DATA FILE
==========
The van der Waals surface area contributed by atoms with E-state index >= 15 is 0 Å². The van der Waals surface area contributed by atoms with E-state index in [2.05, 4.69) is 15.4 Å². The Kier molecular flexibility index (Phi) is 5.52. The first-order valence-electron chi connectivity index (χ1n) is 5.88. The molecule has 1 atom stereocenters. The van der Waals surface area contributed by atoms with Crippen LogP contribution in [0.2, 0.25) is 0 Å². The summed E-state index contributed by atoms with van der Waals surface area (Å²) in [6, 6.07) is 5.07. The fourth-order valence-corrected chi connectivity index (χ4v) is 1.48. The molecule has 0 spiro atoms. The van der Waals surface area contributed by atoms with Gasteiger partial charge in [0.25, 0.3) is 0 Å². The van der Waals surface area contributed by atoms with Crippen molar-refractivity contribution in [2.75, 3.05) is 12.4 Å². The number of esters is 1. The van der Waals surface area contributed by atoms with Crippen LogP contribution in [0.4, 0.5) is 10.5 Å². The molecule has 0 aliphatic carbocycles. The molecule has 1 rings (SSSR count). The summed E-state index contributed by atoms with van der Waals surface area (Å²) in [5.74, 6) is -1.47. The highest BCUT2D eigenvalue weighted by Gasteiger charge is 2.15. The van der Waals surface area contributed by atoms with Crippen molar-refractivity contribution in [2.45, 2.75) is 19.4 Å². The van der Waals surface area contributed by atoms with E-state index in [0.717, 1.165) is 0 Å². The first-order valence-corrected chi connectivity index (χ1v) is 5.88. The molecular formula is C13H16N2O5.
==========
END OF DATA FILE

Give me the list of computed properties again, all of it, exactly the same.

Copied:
The van der Waals surface area contributed by atoms with E-state index >= 15 is 0 Å². The van der Waals surface area contributed by atoms with E-state index in [2.05, 4.69) is 15.4 Å². The Kier molecular flexibility index (Phi) is 5.52. The first-order valence-electron chi connectivity index (χ1n) is 5.88. The molecule has 1 atom stereocenters. The van der Waals surface area contributed by atoms with Crippen LogP contribution in [0.2, 0.25) is 0 Å². The summed E-state index contributed by atoms with van der Waals surface area (Å²) in [6, 6.07) is 5.07. The fourth-order valence-corrected chi connectivity index (χ4v) is 1.48. The molecule has 0 spiro atoms. The van der Waals surface area contributed by atoms with Gasteiger partial charge in [0.25, 0.3) is 0 Å². The van der Waals surface area contributed by atoms with Crippen molar-refractivity contribution in [2.75, 3.05) is 12.4 Å². The number of esters is 1. The van der Waals surface area contributed by atoms with Crippen LogP contribution in [0.4, 0.5) is 10.5 Å². The molecule has 0 aliphatic carbocycles. The molecule has 1 rings (SSSR count). The summed E-state index contributed by atoms with van der Waals surface area (Å²) in [5.74, 6) is -1.47. The highest BCUT2D eigenvalue weighted by Gasteiger charge is 2.15. The van der Waals surface area contributed by atoms with Crippen molar-refractivity contribution in [2.45, 2.75) is 19.4 Å². The van der Waals surface area contributed by atoms with E-state index in [0.717, 1.165) is 0 Å². The first-order valence-corrected chi connectivity index (χ1v) is 5.88. The molecular formula is C13H16N2O5.